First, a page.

The Expert: Harsh Realities Bring Sector Full Circle
- Apr 28, 2009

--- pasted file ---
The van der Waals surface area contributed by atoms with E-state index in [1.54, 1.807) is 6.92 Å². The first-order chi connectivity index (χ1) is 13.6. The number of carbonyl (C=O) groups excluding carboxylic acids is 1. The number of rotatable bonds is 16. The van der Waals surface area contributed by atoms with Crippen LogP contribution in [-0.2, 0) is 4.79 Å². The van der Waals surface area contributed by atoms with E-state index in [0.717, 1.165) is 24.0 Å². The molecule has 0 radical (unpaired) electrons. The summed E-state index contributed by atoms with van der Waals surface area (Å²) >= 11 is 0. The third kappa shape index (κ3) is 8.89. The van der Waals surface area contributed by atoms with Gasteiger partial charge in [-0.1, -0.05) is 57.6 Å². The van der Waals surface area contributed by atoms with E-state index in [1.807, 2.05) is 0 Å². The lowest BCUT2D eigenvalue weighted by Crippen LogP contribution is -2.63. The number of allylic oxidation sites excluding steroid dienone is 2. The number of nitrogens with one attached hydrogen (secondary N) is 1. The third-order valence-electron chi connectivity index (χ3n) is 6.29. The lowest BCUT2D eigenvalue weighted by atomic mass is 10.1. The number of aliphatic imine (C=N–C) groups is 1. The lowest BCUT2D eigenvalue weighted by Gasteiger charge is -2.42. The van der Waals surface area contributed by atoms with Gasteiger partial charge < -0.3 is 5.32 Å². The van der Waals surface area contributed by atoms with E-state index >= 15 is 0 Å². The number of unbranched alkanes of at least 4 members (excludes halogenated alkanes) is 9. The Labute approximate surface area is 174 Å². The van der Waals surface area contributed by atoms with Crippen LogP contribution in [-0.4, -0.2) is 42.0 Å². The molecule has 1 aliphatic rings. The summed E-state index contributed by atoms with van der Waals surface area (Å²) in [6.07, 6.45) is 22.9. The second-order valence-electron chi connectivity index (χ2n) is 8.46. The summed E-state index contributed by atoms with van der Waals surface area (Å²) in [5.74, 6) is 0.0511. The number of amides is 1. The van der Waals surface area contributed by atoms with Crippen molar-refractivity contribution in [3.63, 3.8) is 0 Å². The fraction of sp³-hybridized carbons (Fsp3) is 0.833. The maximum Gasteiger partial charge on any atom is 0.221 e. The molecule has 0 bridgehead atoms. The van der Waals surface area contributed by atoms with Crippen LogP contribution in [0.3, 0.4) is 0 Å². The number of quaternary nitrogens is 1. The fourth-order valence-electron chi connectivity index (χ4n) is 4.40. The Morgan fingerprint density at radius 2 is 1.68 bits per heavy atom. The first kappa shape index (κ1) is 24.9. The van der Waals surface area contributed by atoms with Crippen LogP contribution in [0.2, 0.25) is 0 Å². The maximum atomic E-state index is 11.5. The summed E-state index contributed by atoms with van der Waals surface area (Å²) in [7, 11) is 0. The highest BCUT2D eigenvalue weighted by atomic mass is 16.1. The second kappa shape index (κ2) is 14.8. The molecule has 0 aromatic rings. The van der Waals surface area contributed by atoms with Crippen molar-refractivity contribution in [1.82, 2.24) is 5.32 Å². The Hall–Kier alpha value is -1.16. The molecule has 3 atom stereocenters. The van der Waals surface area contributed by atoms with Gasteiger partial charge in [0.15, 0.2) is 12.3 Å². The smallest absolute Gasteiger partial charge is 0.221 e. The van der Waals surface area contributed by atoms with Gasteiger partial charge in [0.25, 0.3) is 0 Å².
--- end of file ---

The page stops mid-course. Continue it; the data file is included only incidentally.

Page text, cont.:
Although we hold out hope for the best outcome and outright survival of General Growth Properties, Inc., the Chapter 11 bankruptcy of this real estate titan was a devastating event for the Bucksbaum family and the REIT’s employees. Further, it is a terribly disheartening account for those who have long admired and truly respected the story of how Martin and Matthew Bucksbaum expanded their family grocery store business in 1954 with the building of Town and Country Center in Cedar Rapids, Iowa, one of the earliest retail centers in the Midwest. I personally was saddened by the events and hold nothing but respect for the Bucksbaum legacy that will endure beyond the profound times in which we all find ourselves. General Growth was the second-largest mall owner in the United States, and it will reemerge holding a different market position or with its properties continuing as an integral part of the retail landscape as we know it.Unfortunately, the story of General Growth’s largesse includes several other factors. Its bankruptcy also reflects one of the largest real estate failures in U.S. history, and its debt load, some $27 billion, is the most excessive ever experienced in the industry. Add to this the most severe credit and capital markets crisis that we have seen since the Great Depression, and one can understand, appreciate and put into perspective the catastrophic storm in which General Growth was heading and how it took a hit in the eye of the storm and lost.There is hope that the firm will be able to salvage some of its equity, but working through all the levels of debt is likely to take a great deal of time and expense. Most industry watchers believe that to prevent the firm from collapsing entirely, some malls in the REIT’s portfolio will need to be sold. If this happens, expect retail property prices and rents to see further pressure—this in a sector that already saw a 30 percent loss in value in 2008.This situation is further evidence of the tremendous amount of risk that owes to the oversupply of retail space. According to CBRE Econometric Advisors (formerly Torto Wheaton Research), first-quarter-2009 retail availability increased to 10.4 percent on a national basis and is expected to continue increasing throughout the year. Much like we saw in the early 1990s, and as reported in a 1992 issue of RERC Real Estate and the 1993 Emerging Trends in Real Estate, the nation’s retail property supply needs to be pruned before the retail slump can run its course. It should come as no surprise that back then, as now, “fundamentally strong malls with capital to spend on enhancements” and “large malls that are protected by barriers to entry and stronger lease covenants” will do best.As in 1993, the trend in excess retail space will eventually reverse itself and retail formatting will change. However, today the big-box retailers are the ones suffering, and the excess in their inventory will be pruned away. After all, how many Super Walmarts, SuperTargets and other such “category killers” can we use, especially when consumers continue to cut back on spending?And still cutting back on spending we are. Even the packaged-food industry, which was considered recession proof, saw an inflation-adjusted 3.7 percent drop in consumer spending during the fourth quarter of 2008, its steepest drop in 62 years. In addition, despite the early influx of tax returns into the economy, March 2009 retail sales fell 1.1 percent from the previous month, according to the Department of Commerce. Most economists had been projecting an increase of 0.2 percent, but the continuing loss of jobs, steep declines in household wealth, additional loses in retirement accounts and consumers’ desire to reduce debt and build up savings took their toll on sales. As a result, many retailers worry that consumers may have tightened their purse strings indefinitely.Is this deja vu, or more like George Carlin’s vuja de? The latter, according to the late stand-up comic, describes a sardonic situation in which one might state: “Hey, this has never happened to me before!” We all know deja vu: the feeling that you have already experienced what should be an unfamiliar situation. But what is valuable to innovation is Carlin’s vuja de: looking at a familiar situation with fresh eyes, as if you have never seen it before, and thus developing a new line of sight into the future.That new line of sight is very foggy today but shows us that there will be a long and painful revamping of the retail real estate industry. As we have mentioned previously, the industry will be gutted by the strongest, according to the Darwinian principle of the survival of the fitness. Somehow, we forgot the lesson of the 1990s, which revealed that real estate investors are directly linked to the retail merchandising—store and retail operation—side of the equation. This harkens back to the days when Martin and Matthew Bucksbaum quietly launched the General Growth story and ironically brings the saga back full circle in a voice that shouts that life has harsh realities, but we will continue with something old and lots of new. Unfortunately, the harsh and painful realities are still to come for many retailers.Ken Riggs is CEO of the Real Estate Research Corp.